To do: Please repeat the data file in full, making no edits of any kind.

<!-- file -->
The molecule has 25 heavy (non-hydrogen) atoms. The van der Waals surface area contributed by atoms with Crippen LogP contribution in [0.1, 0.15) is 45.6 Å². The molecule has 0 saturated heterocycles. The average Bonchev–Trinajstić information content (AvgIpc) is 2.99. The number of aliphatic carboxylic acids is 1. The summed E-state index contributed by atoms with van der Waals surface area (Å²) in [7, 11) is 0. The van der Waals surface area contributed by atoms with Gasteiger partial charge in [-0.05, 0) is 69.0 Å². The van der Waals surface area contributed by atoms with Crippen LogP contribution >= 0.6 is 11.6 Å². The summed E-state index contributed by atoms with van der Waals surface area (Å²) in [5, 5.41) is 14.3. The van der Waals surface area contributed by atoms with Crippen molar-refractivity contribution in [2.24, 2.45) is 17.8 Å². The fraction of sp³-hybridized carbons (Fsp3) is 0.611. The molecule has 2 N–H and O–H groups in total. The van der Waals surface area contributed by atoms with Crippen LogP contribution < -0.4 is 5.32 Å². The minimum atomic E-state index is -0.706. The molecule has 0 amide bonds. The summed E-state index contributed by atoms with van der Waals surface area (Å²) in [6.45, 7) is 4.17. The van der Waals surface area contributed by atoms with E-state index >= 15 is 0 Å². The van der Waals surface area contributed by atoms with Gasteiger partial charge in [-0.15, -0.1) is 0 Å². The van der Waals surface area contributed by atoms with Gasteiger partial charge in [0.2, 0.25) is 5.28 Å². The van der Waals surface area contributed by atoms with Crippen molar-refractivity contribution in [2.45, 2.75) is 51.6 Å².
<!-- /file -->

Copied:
The molecule has 25 heavy (non-hydrogen) atoms. The van der Waals surface area contributed by atoms with Crippen LogP contribution in [0.1, 0.15) is 45.6 Å². The molecule has 0 saturated heterocycles. The average Bonchev–Trinajstić information content (AvgIpc) is 2.99. The number of aliphatic carboxylic acids is 1. The summed E-state index contributed by atoms with van der Waals surface area (Å²) in [7, 11) is 0. The van der Waals surface area contributed by atoms with Gasteiger partial charge in [-0.05, 0) is 69.0 Å². The van der Waals surface area contributed by atoms with Crippen LogP contribution >= 0.6 is 11.6 Å². The summed E-state index contributed by atoms with van der Waals surface area (Å²) in [5, 5.41) is 14.3. The van der Waals surface area contributed by atoms with Crippen molar-refractivity contribution in [2.24, 2.45) is 17.8 Å². The fraction of sp³-hybridized carbons (Fsp3) is 0.611. The molecule has 2 N–H and O–H groups in total. The van der Waals surface area contributed by atoms with Crippen LogP contribution < -0.4 is 5.32 Å². The minimum atomic E-state index is -0.706. The molecule has 0 amide bonds. The summed E-state index contributed by atoms with van der Waals surface area (Å²) in [6.45, 7) is 4.17. The van der Waals surface area contributed by atoms with E-state index >= 15 is 0 Å². The van der Waals surface area contributed by atoms with Gasteiger partial charge in [-0.15, -0.1) is 0 Å². The van der Waals surface area contributed by atoms with Gasteiger partial charge in [0.2, 0.25) is 5.28 Å². The van der Waals surface area contributed by atoms with Crippen molar-refractivity contribution in [2.45, 2.75) is 51.6 Å².